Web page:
“I used my new resume to apply for the job that I had mentioned to you, this week. They called me in for the interview the day after they received my resume!”
– Luey, Resume Makeover Client
Professional branding consists of several important parts
When people think “branding” they tend to think of long hours of rigorous writing. Yes, writing is a big part of how you improve your brand. But it isn’t the only part of branding on which you should focus. Branding is also about “where you are” and “how you look” from an experiential standpoint. What is the overall experience someone has, when encountering your online profile? Resume? Networking conversation? Job interview conversation? You will want to focus on improving all areas of your brand – not just your resume – if you are to really exude a persona synonymous with your target roles.
How to improve your professional brand without spending hours writing about you
Since branding has several parts, you want to focus on the writing as well as the other less tangible parts. The good news is: the less tangible parts are super simple to implement. Therefore you should add these hacks to your “to do” list asap!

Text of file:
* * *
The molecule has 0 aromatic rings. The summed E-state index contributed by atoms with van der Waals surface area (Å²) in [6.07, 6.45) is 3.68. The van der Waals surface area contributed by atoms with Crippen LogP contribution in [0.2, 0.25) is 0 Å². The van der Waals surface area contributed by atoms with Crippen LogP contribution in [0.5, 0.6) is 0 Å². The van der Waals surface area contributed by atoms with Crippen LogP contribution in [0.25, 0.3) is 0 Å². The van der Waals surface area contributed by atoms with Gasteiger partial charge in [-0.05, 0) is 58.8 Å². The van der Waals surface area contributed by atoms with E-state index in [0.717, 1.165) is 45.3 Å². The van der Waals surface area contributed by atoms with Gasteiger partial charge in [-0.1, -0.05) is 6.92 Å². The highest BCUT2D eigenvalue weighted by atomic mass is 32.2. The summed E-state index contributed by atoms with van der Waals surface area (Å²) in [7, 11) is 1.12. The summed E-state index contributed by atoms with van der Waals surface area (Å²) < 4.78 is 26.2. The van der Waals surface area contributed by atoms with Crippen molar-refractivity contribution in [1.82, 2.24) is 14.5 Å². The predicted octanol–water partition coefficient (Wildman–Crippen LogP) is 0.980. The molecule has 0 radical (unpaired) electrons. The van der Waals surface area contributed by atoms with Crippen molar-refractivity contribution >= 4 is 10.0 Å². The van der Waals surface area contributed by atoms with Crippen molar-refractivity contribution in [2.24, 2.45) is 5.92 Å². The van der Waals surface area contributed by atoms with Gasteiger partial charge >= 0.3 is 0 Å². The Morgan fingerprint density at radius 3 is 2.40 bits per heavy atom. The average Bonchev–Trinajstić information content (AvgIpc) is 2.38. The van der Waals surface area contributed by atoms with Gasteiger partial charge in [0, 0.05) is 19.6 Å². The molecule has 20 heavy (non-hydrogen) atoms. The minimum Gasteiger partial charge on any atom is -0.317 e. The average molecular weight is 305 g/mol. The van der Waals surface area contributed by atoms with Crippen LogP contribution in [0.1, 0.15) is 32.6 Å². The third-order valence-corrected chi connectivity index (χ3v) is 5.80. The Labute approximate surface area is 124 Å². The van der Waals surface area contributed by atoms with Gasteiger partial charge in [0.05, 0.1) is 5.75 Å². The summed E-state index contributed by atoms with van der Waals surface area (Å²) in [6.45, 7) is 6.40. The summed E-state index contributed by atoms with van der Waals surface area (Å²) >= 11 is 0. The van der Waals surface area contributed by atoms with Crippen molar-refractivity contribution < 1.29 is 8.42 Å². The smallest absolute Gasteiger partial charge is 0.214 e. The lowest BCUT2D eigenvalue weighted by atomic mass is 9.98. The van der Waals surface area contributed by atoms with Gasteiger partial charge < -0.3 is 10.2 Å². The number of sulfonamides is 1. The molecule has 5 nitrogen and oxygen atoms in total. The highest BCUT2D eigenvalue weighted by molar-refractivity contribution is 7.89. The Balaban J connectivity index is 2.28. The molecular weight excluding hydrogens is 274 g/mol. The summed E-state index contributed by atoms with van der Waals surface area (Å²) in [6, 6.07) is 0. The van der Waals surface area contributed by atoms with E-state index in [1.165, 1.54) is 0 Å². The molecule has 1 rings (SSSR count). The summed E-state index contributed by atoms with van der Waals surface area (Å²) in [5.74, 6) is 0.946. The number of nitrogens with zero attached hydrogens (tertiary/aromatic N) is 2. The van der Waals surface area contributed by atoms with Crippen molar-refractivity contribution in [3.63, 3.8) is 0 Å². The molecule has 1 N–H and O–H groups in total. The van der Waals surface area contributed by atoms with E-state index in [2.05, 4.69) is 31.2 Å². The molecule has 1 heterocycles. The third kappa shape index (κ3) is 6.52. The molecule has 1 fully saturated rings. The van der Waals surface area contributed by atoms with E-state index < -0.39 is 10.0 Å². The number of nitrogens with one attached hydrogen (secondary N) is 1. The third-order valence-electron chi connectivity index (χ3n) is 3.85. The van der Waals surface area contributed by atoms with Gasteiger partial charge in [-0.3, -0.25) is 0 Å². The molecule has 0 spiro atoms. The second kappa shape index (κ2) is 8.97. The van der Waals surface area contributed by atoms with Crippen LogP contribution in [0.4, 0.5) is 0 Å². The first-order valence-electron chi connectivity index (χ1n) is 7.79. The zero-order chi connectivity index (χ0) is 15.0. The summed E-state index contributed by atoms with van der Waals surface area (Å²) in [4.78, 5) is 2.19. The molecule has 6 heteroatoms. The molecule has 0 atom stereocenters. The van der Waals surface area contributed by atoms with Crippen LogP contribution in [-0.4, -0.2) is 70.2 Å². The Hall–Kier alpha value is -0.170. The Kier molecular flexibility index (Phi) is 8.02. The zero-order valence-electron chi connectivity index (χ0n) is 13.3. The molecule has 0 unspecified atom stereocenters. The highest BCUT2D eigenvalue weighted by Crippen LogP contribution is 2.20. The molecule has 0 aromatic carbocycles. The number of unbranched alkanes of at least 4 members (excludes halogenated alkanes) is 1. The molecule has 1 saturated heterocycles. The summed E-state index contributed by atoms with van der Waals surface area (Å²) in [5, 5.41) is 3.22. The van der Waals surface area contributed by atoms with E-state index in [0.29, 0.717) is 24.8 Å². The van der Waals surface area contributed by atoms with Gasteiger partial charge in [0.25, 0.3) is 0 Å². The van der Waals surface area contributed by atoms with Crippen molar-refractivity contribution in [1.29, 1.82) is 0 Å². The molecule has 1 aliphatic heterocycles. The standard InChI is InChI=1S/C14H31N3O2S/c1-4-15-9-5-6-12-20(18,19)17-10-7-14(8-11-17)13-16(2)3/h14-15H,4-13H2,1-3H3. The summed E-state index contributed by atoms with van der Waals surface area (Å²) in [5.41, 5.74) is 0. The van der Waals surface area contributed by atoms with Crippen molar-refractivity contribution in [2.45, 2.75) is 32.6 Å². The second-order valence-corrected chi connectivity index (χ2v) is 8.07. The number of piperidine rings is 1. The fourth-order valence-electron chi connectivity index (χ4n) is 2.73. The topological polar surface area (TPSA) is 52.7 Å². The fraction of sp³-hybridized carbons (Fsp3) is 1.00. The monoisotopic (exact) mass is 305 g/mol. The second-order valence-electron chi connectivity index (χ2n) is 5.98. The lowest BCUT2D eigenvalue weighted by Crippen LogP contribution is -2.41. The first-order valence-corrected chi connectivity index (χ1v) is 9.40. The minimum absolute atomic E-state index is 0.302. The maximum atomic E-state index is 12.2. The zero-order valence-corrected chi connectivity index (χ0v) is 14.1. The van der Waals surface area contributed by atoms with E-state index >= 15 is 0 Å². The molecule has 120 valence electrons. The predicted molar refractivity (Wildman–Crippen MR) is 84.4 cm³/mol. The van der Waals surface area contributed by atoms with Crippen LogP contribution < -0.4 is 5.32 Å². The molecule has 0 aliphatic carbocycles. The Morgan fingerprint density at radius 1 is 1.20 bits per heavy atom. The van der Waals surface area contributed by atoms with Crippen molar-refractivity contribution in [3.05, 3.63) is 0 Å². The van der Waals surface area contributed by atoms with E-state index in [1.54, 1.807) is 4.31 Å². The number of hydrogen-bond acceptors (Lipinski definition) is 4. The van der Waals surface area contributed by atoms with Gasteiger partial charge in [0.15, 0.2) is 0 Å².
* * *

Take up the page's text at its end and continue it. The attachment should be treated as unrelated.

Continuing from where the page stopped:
1. Become a regular at industry events
LinkedIn is a must when it comes to establishing your professional profile. With over 600 million members, it is amongst the most important database for hiring managers, recruiters, business-minded folks and basically anyone looking to find that right person for their needs. So being on LinkedIn is not optional when it comes to your career. However it’s not the only place you should consider showcasing your online profile. Think about all the other online places professionals in your space may congregate. Search google for associations, members-only industry organizations, conferences, industry networking groups, and more! Skim event listings at your local library. Larger libraries often host industry-specific speakers and events. Set an alert to check for events in your space monthly. Once you know where your tribe is meeting, start to make attendance at this events a priority!